Existing research on the distributional impacts of nonprofits and philanthropy focuses on how different groups directly benefit from nonprofit service providers. Given the increasing roles nonprofits play in public service provision and urban governance, it is critical to examine how the nonprofit sector may influence the distribution of public services. Combining the literature from urban affairs and nonprofit studies, we propose a theoretical framework to articulate various pathways through which communities with a larger nonprofit sector may create favorable conditions for public services to be distributed to certain racial–ethnic groups. We further test this framework using a unique geospatial dataset of public park access by different racial–ethnic groups in 2,392 U.S. cities. Our findings indicate that communities with a higher density of park-supporting nonprofits generate better park access for all racial–ethnic groups. However, more benefits accrue to whites than to other racial–ethnic groups.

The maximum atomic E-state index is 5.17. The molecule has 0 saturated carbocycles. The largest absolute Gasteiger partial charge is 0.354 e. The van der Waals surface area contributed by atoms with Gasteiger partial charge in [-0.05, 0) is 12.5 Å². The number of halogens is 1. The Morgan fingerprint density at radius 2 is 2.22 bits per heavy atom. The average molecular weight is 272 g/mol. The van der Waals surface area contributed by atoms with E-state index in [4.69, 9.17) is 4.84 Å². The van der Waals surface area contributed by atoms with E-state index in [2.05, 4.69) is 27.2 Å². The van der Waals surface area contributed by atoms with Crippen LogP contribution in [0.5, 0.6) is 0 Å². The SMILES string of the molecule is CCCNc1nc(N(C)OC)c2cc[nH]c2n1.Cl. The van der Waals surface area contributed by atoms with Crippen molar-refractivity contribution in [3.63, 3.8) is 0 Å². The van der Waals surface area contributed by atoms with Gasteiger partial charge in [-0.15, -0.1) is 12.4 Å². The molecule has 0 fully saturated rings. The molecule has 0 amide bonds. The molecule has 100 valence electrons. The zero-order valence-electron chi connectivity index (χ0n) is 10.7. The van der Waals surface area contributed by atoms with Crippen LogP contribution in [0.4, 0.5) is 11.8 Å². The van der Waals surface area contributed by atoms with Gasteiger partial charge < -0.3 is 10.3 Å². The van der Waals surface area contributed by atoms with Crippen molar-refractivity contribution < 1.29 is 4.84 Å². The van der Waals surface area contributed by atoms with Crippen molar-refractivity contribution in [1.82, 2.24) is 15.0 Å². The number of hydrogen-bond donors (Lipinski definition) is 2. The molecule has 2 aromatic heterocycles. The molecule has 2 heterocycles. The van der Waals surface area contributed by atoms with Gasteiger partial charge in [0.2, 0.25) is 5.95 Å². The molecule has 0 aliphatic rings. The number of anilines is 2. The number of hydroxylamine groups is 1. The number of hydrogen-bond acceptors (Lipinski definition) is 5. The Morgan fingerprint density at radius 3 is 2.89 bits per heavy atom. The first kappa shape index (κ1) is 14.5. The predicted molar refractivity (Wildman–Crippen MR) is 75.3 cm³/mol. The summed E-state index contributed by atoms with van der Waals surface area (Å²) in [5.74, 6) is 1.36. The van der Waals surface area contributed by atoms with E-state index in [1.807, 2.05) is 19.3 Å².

Bibliographical noteFunding Information:
We thank Kirsten Mickow at the Trust for Public Land for sharing the park access dataset. We also thank Tian Tang, the participants of the 2020 PAR Symposium on ?Beyond Representative Bureaucracy: Race, Gender, and Social Equity in Governance?, the guest editors and three anonymous reviewers for their helpful comments on this article.
© 2022 by The American Society for Public Administration.